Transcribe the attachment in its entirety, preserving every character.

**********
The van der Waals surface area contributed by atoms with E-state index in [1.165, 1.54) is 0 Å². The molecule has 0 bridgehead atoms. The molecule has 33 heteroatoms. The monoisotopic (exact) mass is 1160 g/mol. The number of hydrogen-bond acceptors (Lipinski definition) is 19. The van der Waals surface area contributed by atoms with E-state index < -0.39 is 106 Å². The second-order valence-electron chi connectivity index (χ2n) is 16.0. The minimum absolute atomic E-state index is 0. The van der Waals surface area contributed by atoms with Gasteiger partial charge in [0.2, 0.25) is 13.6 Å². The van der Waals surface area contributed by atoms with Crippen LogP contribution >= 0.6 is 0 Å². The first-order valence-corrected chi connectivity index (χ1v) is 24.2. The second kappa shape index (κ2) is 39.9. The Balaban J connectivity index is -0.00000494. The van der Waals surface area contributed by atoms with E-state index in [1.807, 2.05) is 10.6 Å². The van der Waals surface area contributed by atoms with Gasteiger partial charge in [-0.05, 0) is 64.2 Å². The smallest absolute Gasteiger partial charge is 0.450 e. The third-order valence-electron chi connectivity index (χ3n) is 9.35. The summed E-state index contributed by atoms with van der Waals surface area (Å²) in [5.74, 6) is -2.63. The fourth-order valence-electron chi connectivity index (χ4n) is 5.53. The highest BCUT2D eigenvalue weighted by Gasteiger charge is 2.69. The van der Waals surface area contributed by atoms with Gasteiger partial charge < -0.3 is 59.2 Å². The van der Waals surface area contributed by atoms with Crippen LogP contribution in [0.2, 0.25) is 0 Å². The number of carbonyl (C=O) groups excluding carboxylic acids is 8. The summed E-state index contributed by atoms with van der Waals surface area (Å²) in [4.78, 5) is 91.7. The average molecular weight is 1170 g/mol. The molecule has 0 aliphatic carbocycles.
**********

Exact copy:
The van der Waals surface area contributed by atoms with E-state index in [1.165, 1.54) is 0 Å². The molecule has 0 bridgehead atoms. The molecule has 33 heteroatoms. The monoisotopic (exact) mass is 1160 g/mol. The number of hydrogen-bond acceptors (Lipinski definition) is 19. The van der Waals surface area contributed by atoms with E-state index < -0.39 is 106 Å². The second-order valence-electron chi connectivity index (χ2n) is 16.0. The minimum absolute atomic E-state index is 0. The van der Waals surface area contributed by atoms with Gasteiger partial charge in [0.2, 0.25) is 13.6 Å². The van der Waals surface area contributed by atoms with Crippen LogP contribution >= 0.6 is 0 Å². The first-order valence-corrected chi connectivity index (χ1v) is 24.2. The second kappa shape index (κ2) is 39.9. The Balaban J connectivity index is -0.00000494. The van der Waals surface area contributed by atoms with E-state index in [1.807, 2.05) is 10.6 Å². The van der Waals surface area contributed by atoms with Gasteiger partial charge in [-0.05, 0) is 64.2 Å². The smallest absolute Gasteiger partial charge is 0.450 e. The third-order valence-electron chi connectivity index (χ3n) is 9.35. The summed E-state index contributed by atoms with van der Waals surface area (Å²) in [5.74, 6) is -2.63. The fourth-order valence-electron chi connectivity index (χ4n) is 5.53. The highest BCUT2D eigenvalue weighted by Gasteiger charge is 2.69. The van der Waals surface area contributed by atoms with Gasteiger partial charge < -0.3 is 59.2 Å². The van der Waals surface area contributed by atoms with Crippen LogP contribution in [0.2, 0.25) is 0 Å². The number of carbonyl (C=O) groups excluding carboxylic acids is 8. The summed E-state index contributed by atoms with van der Waals surface area (Å²) in [4.78, 5) is 91.7. The average molecular weight is 1170 g/mol. The molecule has 0 aliphatic carbocycles.